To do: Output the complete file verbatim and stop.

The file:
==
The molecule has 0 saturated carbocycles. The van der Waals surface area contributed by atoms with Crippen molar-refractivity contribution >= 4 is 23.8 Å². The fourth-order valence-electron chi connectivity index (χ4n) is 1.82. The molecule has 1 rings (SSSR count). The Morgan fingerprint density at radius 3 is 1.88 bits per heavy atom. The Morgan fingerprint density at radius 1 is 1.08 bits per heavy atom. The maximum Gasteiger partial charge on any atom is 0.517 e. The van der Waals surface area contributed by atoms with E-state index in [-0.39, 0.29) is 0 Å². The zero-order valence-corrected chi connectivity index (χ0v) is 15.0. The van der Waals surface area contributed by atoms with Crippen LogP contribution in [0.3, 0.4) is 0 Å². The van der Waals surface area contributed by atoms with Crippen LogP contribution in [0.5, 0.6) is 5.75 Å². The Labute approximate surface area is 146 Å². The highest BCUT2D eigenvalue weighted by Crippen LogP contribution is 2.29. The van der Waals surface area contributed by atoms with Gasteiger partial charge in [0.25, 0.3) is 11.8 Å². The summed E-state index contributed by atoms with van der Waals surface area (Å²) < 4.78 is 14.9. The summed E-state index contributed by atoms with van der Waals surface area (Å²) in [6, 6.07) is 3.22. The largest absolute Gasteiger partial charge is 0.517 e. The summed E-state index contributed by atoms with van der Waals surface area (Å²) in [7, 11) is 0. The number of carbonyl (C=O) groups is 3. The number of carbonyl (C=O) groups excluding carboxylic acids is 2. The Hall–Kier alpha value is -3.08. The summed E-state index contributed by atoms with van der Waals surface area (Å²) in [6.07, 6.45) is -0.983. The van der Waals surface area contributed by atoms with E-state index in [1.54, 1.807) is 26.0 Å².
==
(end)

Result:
The molecule has 0 saturated carbocycles. The van der Waals surface area contributed by atoms with Crippen molar-refractivity contribution >= 4 is 23.8 Å². The fourth-order valence-electron chi connectivity index (χ4n) is 1.82. The molecule has 1 rings (SSSR count). The Morgan fingerprint density at radius 3 is 1.88 bits per heavy atom. The Morgan fingerprint density at radius 1 is 1.08 bits per heavy atom. The maximum Gasteiger partial charge on any atom is 0.517 e. The van der Waals surface area contributed by atoms with E-state index in [-0.39, 0.29) is 0 Å². The zero-order valence-corrected chi connectivity index (χ0v) is 15.0. The van der Waals surface area contributed by atoms with Crippen LogP contribution in [0.3, 0.4) is 0 Å². The van der Waals surface area contributed by atoms with Crippen LogP contribution in [0.5, 0.6) is 5.75 Å². The Labute approximate surface area is 146 Å². The highest BCUT2D eigenvalue weighted by Crippen LogP contribution is 2.29. The van der Waals surface area contributed by atoms with Gasteiger partial charge in [0.25, 0.3) is 11.8 Å². The summed E-state index contributed by atoms with van der Waals surface area (Å²) < 4.78 is 14.9. The summed E-state index contributed by atoms with van der Waals surface area (Å²) in [6, 6.07) is 3.22. The largest absolute Gasteiger partial charge is 0.517 e. The summed E-state index contributed by atoms with van der Waals surface area (Å²) in [7, 11) is 0. The number of carbonyl (C=O) groups is 3. The number of carbonyl (C=O) groups excluding carboxylic acids is 2. The Hall–Kier alpha value is -3.08. The summed E-state index contributed by atoms with van der Waals surface area (Å²) in [6.07, 6.45) is -0.983. The van der Waals surface area contributed by atoms with E-state index in [1.54, 1.807) is 26.0 Å².